Congress Could Spend Trillions on Infrastructure and Social Programs. Here’s What It May Mean for HBCUs.

On Thursday, hours before a shutdown, lawmakers extended federal funding until early December, just one of the hefty bills on their plate. Capitol Hill has also been trying to work through Democratic gridlock on the budget reconciliation bill, a proposed multi-trillion dollar bill that would fund much of President Joe Biden’s domestic agenda. Historically Black colleges and universities could have access to about $30 billion in funding from the reconciliation bill, but HBCU advocates say that is not enough.

Public HBCUs rely on federal, state and local funding more than their non-HBCU counterparts, about 54 percent of overall revenue compared to 38 percent, according to the American Council on Education. Nonetheless, they have been chronically underfunded.

In April, a Tennessee legislative committee found that Tennessee State University could be owed more than $540 million from the state withholding funds. That same month, Maryland settled a lawsuit that it had underfunded the state’s HBCUs, agreeing to direct $577 million to the schools over the next 10 years.

If the reconciliation legislation passes in its current form — and that’s a big “if” — here’s what it could mean for HBCUs.

The bill earmarks $2 billion for research and development infrastructure. However, none of that funding goes specifically for HBCUs. Instead, it is available to Minority-Serving Institutions (MSIs) in general and it is one of the major issues HBCU advocates have with the reconciliation legislation.

Lawmakers like Democratic Rep. Alma Adams and officials from the United Negro College Fund (UNCF), Thurgood Marshall College Fund and NAACP have told Democratic leaders the current funding is inadequate and would force HBCUs to compete against hundreds of other schools, falling far short of the $55 billion in research funding for MSIs Biden proposed back in March.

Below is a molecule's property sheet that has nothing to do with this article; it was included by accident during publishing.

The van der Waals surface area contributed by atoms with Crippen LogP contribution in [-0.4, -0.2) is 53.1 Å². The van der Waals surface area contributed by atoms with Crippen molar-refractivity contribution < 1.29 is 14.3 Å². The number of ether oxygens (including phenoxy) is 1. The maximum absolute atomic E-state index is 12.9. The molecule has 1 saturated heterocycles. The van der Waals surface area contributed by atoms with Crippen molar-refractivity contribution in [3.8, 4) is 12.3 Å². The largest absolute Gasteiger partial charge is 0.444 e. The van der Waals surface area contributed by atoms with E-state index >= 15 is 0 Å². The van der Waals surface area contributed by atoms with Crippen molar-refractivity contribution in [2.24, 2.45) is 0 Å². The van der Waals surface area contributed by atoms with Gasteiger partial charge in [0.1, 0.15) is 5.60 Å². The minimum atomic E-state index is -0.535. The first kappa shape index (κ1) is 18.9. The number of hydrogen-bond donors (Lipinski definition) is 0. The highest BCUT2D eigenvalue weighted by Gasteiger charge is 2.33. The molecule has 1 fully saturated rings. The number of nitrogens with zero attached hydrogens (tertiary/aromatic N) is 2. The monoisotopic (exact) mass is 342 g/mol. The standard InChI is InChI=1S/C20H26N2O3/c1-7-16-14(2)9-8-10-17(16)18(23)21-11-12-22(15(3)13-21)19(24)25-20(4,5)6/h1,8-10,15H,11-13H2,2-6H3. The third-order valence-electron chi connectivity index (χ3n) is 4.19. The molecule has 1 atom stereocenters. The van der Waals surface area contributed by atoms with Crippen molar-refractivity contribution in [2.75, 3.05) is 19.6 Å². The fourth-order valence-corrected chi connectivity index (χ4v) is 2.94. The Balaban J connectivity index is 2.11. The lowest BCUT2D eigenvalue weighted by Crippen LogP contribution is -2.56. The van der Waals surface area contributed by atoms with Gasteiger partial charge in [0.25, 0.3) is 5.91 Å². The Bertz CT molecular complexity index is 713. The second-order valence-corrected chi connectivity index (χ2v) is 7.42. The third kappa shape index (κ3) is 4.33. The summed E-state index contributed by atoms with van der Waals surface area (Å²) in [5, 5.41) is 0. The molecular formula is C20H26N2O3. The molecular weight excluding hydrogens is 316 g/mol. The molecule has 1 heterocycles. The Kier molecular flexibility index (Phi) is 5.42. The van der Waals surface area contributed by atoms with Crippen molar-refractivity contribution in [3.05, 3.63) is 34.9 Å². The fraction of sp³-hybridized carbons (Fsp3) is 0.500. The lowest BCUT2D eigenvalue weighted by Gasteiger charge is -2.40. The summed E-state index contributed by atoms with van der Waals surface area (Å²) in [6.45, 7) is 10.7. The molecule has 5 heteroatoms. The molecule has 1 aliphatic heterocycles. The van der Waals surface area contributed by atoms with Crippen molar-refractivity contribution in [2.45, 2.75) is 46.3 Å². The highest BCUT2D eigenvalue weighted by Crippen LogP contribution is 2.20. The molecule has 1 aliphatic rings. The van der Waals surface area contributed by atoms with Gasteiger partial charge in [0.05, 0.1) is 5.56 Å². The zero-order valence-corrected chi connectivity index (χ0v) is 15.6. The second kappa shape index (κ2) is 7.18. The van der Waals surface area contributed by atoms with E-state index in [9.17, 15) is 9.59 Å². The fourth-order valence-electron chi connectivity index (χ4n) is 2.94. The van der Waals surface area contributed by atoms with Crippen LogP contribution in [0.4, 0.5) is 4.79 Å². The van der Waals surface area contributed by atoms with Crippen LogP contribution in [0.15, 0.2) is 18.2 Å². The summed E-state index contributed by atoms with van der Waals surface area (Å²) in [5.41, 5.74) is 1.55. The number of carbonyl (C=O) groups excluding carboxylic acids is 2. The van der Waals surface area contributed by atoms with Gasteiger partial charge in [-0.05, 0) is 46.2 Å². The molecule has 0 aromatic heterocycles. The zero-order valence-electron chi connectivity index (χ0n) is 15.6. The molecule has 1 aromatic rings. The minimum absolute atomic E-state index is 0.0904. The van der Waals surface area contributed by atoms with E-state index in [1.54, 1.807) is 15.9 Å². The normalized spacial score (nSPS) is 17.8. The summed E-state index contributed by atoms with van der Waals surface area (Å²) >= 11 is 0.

“As of right now, this bill does not have [Rep. Adams’] support,” John Christie, Chief of Staff for Rep. Adams and a Hampton University alum, told The Plug. “There are a lot of priorities in this bill, the money is tight. But the fact of the matter is, if this bill is designed to put HBCUs in particular on a more competitive playing field, then the way the bill is currently designed, it doesn’t do that.”

The UNCF is urging supporters to send a pre-written email to their representatives that asks lawmakers to “support the reconciliation bill but only with increased funding for HBCUs. Currently, HBCUs are forced to compete with institutions that look nothing like HBCUs for reconciliation funding, and that is unfair and insensitive to the summer racial recognition and unrest we experienced last summer. Guard rails should be placed around that funding.”

Congress is also allocating money for tuition assistance at all MSIs, not just HBCUs. It would give schools grants to subsidize part of low-income students’ tuition, though the bill does not appropriate a specific amount. The funding would instead be based on the number of eligible students at the school and the median community college tuition and fees in the school’s state. HBCUs and other MSIs could be looking at $27 billion in tuition assistance, according to Christie.

The legislation also allocates about $1.5 billion to HBCUs and other MSIs through Title III and Title V of the Higher Education Act of 1965.

Title III provides “funds to improve and strengthen the academic quality, institutional management, and fiscal stability of eligible institutions,” according to the Department of Education. Schools can also put the funds towards their endowments, though typically no more than 20 percent, and Title V is focused specifically on Hispanic-Serving Institutions.

Mirtha Donastorg

Mirtha Donastorg is a corps member with Report for America and The Plug's HBCU Innovation Editor and Senior Reporter, exploring start-up initiatives and innovations coming from Historically Black Colleges and Universities, as well as the way students are shaping the future of tech. She previously worked as an associate producer and a researcher for CNN.